Sunday, November 14, 2010

Autumn Feathers: American Wigeon

When I first got into birding, the American Wigeon really impressed me.  I thought it was such a cool looking bird and it made funny sounds.  Then I discovered how abundant in winter these waterfowl are and I noted them for eBird, looked thru their flocks for Eurasian Wigeons, and largely ignored the American Wigeons.  Now that I am adding bird photography to my pasttime I am taking a second deeper and longer look at even the common and abundant birds.  Here are photos from a few Eagle, Idaho neighborhood ponds while I enjoyed observing Wigeon behavior.

Male - buffy forehead, dark green eye/head stripe, smooth color pattern on body.
Juvenile - slightly patterned flanks and dark feathers on upper parts
Males and females in the foreground foraging in the grass - a common sight.  Note how the adult female's flanks are more solid than the juvenile.  The grey-brown head lacks any trace of a future green head stripe.

After nibbling on grass, they move as a flock into the water and all take a sip...well, they can't actually sip or suck, so they get water in their bills and then tip their heads back to swallow as shown here.
Preening - I thought the fluffed-up feathers that are normally concealed looked kind of wren-pattern-like.

Grass foraging - I have seen flocks numbering 1000 birds in Boise area parks.

A handsome male American Wigeon among the autumn leaves.


  1. I love Widgeon, both the American and Eurasian. One of my favorite things about them you didn't mention is their contrasting blue beak. Very handsome birds. Your last shot of the drake is beautiful, especially with the leaves.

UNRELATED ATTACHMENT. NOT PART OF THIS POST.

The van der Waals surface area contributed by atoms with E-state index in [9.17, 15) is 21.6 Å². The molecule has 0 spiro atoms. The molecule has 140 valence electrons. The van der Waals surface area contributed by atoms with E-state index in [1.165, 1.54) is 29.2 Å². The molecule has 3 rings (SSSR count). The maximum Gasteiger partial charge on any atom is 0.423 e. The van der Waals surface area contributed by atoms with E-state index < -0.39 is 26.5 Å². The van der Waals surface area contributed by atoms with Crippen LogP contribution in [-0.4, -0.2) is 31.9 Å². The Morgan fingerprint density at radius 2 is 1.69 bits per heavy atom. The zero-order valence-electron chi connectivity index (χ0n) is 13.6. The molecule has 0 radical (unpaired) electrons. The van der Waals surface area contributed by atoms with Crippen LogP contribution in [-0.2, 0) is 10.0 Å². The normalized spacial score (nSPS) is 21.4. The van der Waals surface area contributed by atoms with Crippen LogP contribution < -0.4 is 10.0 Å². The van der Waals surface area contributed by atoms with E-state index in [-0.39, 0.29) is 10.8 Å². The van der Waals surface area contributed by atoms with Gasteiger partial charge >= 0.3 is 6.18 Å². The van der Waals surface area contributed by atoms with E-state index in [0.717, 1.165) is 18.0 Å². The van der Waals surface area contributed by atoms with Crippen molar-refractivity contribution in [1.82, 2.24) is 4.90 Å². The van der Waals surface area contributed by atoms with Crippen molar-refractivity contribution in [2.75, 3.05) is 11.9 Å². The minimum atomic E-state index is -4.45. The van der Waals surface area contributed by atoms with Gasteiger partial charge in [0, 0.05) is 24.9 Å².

2. They are beautiful looking birds and I like all the detailed photos of plumage. The last photo with the leaves is especially nice.

  3. ...I saw Widgeons today, but wasn't close enough to get photos like yours. These are gorgeous. The last a true stunner. He is a handsome duck.

  4. HI,
    Excellent picture and blog you got there. We do occasionally get American wigeon over here, but the most common one is the Eurasian one!

  5. They usually show up in droves in AZ but I won't be there to see and record them there this year! I saw some on Plum Island when I was there but not nearly as many as you saw!

  6. hhm, they look a bit different from ours. You got some great shots. I never managed to get that close to them.

  7. We have lot of widgeons here but they're so skittish I've never gotten this close for a photo. Beautiful shots! I love the little peeping sound they make.


  8. Wow! Those are great pictures. Impossible to get close to Eurasian Wigeon like that. And yes Robert, we do sometimes get an American Wigeon in amongst the flocks of Eurasian Wigeon bu they occur only rarely.